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In 1973, the film version of The Exorcist seared Linda Blair's head-spinning, vomit-spewing rendition of demonic possession into the popular consciousness. The movie's popularity, according to sociologist and anthropologist Michael W. Cuneo, tapped into Americans' deepest spiritual anxieties and helped spawn a "booming business" for Catholic, Protestant, and freelance exorcists that shows no signs of slowing. American Exorcism: Expelling Demons in the Land of Plenty begins with a cultural history of exorcism from the 1960s to the present day. Then the book offers a wealth of case studies, based on the author's firsthand observation of dozens of contemporary exorcisms performed by New Age entrepreneurs and clerics of Christian traditions. But Cuneo's explanation of exorcism's popularity--that the rite allows believers to absolve themselves of responsibility for problems, including "depression, anxiety, substance addiction, or even a runaway sexual appetite," by offering assurance that "Indwelling demons are to blame"--seems merely a pretext for his scathing judgment of the whole phenomenon. "Personal engineering through demon expulsion: a bit messy perhaps, but relatively fast and cheap, and morally exculpatory. A thoroughly American arrangement." Cuneo's judgment may or may not be correct, but his research appears sloppy ("widely quoted" sources go unidentified, and sweeping cultural observations are unsubstantiated by footnotes). And his prose is littered with smug double-entendres such as "The pop culture industry cast its spell, so to speak, and an obliging nation fell into line." In both its argument and style, American Exorcism is every bit as lazy and sensationalistic as the phenomenon it purports to criticize. --Michael Joseph Gross
Not so long ago pundits were complaining that Americans had lost their sense of evil; "no one cares about Satan anymore," they sighed. This mesmerizing study proves them utterly misguided. Cuneo, an intrepid sociologist based at Fordham University, explores the bizarre subculture of renegade priests, rough-and-tumble preachers, shady psychiatrists and tormented souls, spewing foulness. Building on his earlier surveys along the fringes of contemporary Catholicism, the "openmindedly skeptical" author interviewed hundreds of believers and attended dozens of exorcisms, here described in mordant deadpan. The current plague of demonic infestation among charismatics and evangelicals, Cuneo proposes, has less to do with the machinations of hell than the productions of Hollywood. Popular books and movies have blamed malevolent spirits for a wide range of maladies everything from voices in one's head, to twinges in one's groin, to dissatisfaction in one's heart. And they have established models of behavior for both the possessed and their heroic deliverers: Regan and Father Damien of The Exorcist have scores of real-life imitators. The rise of a new therapeutic ethos also has something to do with it. Aimed at curing addiction, compulsion and other psychological problems, exorcism has become "a recovery program with a supernatural twist." Lucidly written and riveting as any horror novel, Cuneo's excursion into the darker paths of American faith offers a deeply disturbing, ironic vision of what he sees as the unintended consequences of popular culture for the modern religious imagination.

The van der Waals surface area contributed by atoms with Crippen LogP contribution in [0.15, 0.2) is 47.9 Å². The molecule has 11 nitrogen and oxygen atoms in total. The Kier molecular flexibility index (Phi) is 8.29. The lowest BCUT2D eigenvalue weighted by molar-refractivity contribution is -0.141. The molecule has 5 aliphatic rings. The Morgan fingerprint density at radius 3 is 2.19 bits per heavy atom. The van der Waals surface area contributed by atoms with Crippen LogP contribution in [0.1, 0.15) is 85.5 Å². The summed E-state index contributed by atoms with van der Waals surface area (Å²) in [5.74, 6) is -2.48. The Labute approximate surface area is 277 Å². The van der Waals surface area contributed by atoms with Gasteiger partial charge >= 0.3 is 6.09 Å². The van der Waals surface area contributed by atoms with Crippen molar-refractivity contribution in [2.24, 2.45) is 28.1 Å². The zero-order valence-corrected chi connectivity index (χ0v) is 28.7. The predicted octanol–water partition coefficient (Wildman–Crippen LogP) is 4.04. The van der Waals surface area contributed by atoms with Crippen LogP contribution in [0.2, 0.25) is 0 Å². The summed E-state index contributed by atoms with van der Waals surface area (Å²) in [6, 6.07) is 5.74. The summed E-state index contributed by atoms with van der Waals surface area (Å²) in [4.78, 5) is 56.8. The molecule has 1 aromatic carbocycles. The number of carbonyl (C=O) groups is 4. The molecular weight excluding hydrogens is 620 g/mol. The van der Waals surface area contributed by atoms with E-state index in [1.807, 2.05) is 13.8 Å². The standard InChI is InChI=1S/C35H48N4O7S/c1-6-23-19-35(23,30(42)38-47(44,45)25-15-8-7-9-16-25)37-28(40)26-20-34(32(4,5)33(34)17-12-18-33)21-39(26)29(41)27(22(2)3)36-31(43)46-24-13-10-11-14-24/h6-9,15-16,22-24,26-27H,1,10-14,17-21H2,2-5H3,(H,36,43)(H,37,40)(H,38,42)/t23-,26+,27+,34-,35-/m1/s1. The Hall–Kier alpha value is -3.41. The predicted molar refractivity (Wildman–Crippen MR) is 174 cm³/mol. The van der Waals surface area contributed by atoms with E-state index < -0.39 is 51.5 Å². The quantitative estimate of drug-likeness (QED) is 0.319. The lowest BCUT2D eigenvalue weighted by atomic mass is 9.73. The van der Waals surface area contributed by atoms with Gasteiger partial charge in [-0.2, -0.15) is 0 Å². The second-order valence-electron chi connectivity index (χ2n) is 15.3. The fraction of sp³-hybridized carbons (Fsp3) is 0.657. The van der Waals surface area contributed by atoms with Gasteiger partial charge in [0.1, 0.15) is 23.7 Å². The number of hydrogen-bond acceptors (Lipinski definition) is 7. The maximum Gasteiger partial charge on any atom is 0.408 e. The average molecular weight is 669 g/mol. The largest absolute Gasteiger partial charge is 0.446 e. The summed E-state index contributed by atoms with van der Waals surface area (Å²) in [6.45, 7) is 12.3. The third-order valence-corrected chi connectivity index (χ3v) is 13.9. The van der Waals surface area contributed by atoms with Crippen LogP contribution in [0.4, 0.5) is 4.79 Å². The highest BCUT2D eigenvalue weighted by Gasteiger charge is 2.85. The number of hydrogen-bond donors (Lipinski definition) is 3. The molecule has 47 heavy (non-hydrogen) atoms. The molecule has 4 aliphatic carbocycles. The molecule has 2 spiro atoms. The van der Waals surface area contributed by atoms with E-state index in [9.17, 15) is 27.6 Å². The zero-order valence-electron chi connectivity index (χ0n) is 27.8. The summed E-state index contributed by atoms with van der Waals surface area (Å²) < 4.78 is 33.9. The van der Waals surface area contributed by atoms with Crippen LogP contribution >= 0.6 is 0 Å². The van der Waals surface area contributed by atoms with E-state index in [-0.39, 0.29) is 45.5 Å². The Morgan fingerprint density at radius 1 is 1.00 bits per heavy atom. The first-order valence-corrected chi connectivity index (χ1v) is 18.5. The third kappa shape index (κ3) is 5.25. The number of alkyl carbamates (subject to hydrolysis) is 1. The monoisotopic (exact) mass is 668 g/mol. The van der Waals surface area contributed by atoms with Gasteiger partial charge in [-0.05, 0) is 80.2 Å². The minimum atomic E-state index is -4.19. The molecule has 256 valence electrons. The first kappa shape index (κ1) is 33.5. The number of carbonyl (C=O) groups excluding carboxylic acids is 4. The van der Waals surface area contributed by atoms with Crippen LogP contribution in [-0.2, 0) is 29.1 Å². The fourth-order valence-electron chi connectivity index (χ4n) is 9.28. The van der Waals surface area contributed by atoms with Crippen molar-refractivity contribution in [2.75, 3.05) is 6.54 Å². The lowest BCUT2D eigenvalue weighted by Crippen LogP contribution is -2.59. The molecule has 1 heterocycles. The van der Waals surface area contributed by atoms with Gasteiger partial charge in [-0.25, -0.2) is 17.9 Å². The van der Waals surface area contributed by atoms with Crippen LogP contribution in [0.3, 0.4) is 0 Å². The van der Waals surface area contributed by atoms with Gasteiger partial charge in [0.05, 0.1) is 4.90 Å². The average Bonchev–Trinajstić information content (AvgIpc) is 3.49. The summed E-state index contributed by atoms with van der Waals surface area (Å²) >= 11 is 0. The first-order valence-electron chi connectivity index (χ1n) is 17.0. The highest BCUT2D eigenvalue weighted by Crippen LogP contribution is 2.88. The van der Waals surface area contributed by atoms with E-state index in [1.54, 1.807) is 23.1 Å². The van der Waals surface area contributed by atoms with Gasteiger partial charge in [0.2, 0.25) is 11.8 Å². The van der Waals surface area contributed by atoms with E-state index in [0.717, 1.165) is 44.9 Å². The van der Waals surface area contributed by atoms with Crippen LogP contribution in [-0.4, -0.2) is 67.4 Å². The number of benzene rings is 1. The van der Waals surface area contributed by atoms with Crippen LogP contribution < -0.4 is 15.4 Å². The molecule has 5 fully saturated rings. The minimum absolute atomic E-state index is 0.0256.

Copyright 2001 Cahners Business Information, Inc.See all Product Description
AMERICAN EXORCISM is a fascinating book, tracing the resurgence and spread of the practice of exorcism in America since the first screening of the movie THE EXORCIST. Read morePublished on Dec 29 2002 by Mark I. Vuletic
Cuneo's sociological approach to a (strictly) religious ritual exposes this phenomena to be purely anthropic. Read morePublished on June 10 2002 by Thomas Lucadamo
got this book because I'm interested in the subject of demonology and exorcism. The book is very promising at first, and it keeps you wanting to turn the pages. Read morePublished on April 4 2002 by Christine
For a man who is today (April 1st 2002) at a meeting of American Atheists in Boston Michael Cuneo gives a very fair hearing and an even fairer look at exorcism in America. Read morePublished on April 1 2002 by Peter Ingemi
I got this book because I'm interested in the subject of demonology and exorcism. The book is very promising at first, and it keeps you wanting to turn the pages. Read morePublished on March 9 2002
I purchased this book expecting to find case studies of exorcisms (specifically Catholic) that have been performed in recent years in the United States. Read morePublished on March 4 2002 by James F. Anderson III
Well written and generally smooth reading book with lots of documented research material to further study. Read morePublished on Jan. 26 2002
Cuneo is thorough in his research and lucid as a writer. Even though I am trained in theology and psychology, I had no idea how widespread the exorcism phenomenon is in the USA. Read morePublished on Dec 18 2001 by subclone3433